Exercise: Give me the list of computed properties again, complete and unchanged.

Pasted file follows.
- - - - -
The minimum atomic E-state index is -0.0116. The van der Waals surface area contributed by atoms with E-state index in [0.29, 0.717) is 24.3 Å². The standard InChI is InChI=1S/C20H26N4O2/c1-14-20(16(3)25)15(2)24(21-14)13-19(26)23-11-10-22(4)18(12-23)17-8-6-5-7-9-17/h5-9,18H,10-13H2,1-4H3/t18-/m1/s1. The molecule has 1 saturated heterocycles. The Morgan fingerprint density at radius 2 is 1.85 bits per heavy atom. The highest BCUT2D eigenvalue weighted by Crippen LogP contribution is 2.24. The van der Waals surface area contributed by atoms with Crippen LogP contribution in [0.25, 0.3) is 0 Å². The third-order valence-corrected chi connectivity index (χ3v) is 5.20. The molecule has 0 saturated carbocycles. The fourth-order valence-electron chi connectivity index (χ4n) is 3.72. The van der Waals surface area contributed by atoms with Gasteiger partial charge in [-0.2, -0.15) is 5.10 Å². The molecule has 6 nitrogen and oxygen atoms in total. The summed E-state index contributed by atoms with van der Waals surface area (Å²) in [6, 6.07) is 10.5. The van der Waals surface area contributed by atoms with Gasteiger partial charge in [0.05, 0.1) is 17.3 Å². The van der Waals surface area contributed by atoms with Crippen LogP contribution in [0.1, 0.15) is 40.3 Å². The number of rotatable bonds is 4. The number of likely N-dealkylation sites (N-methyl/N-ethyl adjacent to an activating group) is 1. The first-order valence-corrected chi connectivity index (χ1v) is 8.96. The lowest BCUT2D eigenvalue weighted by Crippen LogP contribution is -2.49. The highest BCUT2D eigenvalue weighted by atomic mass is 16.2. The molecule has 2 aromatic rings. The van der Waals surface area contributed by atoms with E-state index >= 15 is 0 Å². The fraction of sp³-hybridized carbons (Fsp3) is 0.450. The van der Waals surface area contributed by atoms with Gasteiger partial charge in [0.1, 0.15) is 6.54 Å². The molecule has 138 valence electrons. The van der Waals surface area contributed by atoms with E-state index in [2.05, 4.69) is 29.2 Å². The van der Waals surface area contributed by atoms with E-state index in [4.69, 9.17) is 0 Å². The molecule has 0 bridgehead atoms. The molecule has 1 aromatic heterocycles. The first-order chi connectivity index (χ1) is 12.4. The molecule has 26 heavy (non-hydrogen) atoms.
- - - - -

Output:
The minimum atomic E-state index is -0.0116. The van der Waals surface area contributed by atoms with E-state index in [0.29, 0.717) is 24.3 Å². The standard InChI is InChI=1S/C20H26N4O2/c1-14-20(16(3)25)15(2)24(21-14)13-19(26)23-11-10-22(4)18(12-23)17-8-6-5-7-9-17/h5-9,18H,10-13H2,1-4H3/t18-/m1/s1. The molecule has 1 saturated heterocycles. The Morgan fingerprint density at radius 2 is 1.85 bits per heavy atom. The highest BCUT2D eigenvalue weighted by Crippen LogP contribution is 2.24. The van der Waals surface area contributed by atoms with Crippen LogP contribution in [0.25, 0.3) is 0 Å². The third-order valence-corrected chi connectivity index (χ3v) is 5.20. The molecule has 0 saturated carbocycles. The fourth-order valence-electron chi connectivity index (χ4n) is 3.72. The van der Waals surface area contributed by atoms with Gasteiger partial charge in [-0.2, -0.15) is 5.10 Å². The molecule has 6 nitrogen and oxygen atoms in total. The summed E-state index contributed by atoms with van der Waals surface area (Å²) in [6, 6.07) is 10.5. The van der Waals surface area contributed by atoms with Gasteiger partial charge in [0.05, 0.1) is 17.3 Å². The van der Waals surface area contributed by atoms with Crippen LogP contribution in [0.1, 0.15) is 40.3 Å². The number of rotatable bonds is 4. The number of likely N-dealkylation sites (N-methyl/N-ethyl adjacent to an activating group) is 1. The first-order valence-corrected chi connectivity index (χ1v) is 8.96. The lowest BCUT2D eigenvalue weighted by Crippen LogP contribution is -2.49. The highest BCUT2D eigenvalue weighted by atomic mass is 16.2. The molecule has 2 aromatic rings. The van der Waals surface area contributed by atoms with E-state index >= 15 is 0 Å². The fraction of sp³-hybridized carbons (Fsp3) is 0.450. The van der Waals surface area contributed by atoms with Gasteiger partial charge in [0.1, 0.15) is 6.54 Å². The molecule has 138 valence electrons. The van der Waals surface area contributed by atoms with E-state index in [2.05, 4.69) is 29.2 Å². The van der Waals surface area contributed by atoms with E-state index in [4.69, 9.17) is 0 Å². The molecule has 0 bridgehead atoms. The molecule has 1 aromatic heterocycles. The first-order chi connectivity index (χ1) is 12.4. The molecule has 26 heavy (non-hydrogen) atoms.